#321: The Maze, a.k.a. Persons Unknown (1932) by Philip MacDonald

The Maze Much like in one of those hilarious romantic comedies from the early 2000s starring Ben Stiller or Jennifer Lopez, Philip MacDonald and I got off to a rocky start that seemed to be improving, on the way to falling lovingly into each other’s arms by the end credits.  It began badly with X v. Rex (1933), showed signs of improvement with Murder Gone Mad (1931), and so by now we’re at the montage stage — I’m the aggressive go-getter, he won’t compromise where his family’s concerned…how can two such different souls ever hope to find common ground?  Can’t I see that his brand of innovation is made for me?  Won’t he just do the decent thing and write a novel of detection with actual clues?  Hairy Aaron, we’re so stubborn…

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#173: Murder Gone Mad (1931) by Philip MacDonald

murder-gone-madWell, this seems an odd choice of book to review the day after John Dickson Carr’s 110th birthday, right?  The sensible thing would be to pick one of his novels, in keeping with the occasional Carr-related theme of my posts of late, right?  Aha!  Well, good job, then, because this is Carr-related: in 1946 Carr selected what he felt to be the 10 best detective novels published to date (writing an essay entitled ‘The Grandest Game in the World’ that, I believe, was intended to be published as an introduction to a run of reprints of the books…which never materialised due to copyright issues) and this was one of them.  I really did not like the first MacDonald book I read (X v. Rex) and was warned in advance by both TomCat and Noah that this isn’t a particularly good book…so that all boded well, hey?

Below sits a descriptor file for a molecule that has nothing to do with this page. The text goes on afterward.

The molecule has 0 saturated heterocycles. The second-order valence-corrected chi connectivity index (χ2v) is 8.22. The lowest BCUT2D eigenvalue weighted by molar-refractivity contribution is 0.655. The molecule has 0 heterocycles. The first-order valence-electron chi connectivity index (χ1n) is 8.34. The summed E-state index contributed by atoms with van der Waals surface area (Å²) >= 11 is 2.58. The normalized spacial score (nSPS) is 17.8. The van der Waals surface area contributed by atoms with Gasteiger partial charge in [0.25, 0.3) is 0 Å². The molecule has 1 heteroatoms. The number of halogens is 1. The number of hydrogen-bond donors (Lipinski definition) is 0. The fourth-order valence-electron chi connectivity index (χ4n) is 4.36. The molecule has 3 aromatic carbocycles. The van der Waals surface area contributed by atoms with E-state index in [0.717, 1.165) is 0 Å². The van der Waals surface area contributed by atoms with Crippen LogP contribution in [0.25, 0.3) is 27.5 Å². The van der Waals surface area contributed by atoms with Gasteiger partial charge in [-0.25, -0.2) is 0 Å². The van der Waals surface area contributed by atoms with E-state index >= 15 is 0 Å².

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#72: X v. Rex (1933) by Philip MacDonald

X v RexPhilip MacDonald first came to my attention for having written a handful of impossible crime novels but this is not one of them, and nor does it feature his series sleuth Anthony Gethryn.  I stumbled across my copy of X v. Rex in a second-hand bookshop a good while ago and, as he was out of print at the time (one Gethryn novel, The Rasp, has since been republished by Collins) I picked it up for future perusal. And so, with the Crimes of the Century at Past Offences dipping into 1933, here we are – with policemen in and around London being targeted by a killer, and a government sliding into disarray as the previously unimpeachable bastion of order is attacked seemingly at will.

This is decidedly more of a thriller than a crime novel – no small cast of suspects, no scattered clues, no sudden moment of retrospective reanalysis, no clever misdirection – you just sit and wait for the suspect to be apprehended three pages from the end and then that’s over and done with.  There is one piece of sort-of misdirection, but it’s revealed fairly quickly and by that point I wasn’t really all that bothered.  It certainly wasn’t clever enough to warrant a closer reading.  Honestly, where’s the appeal?

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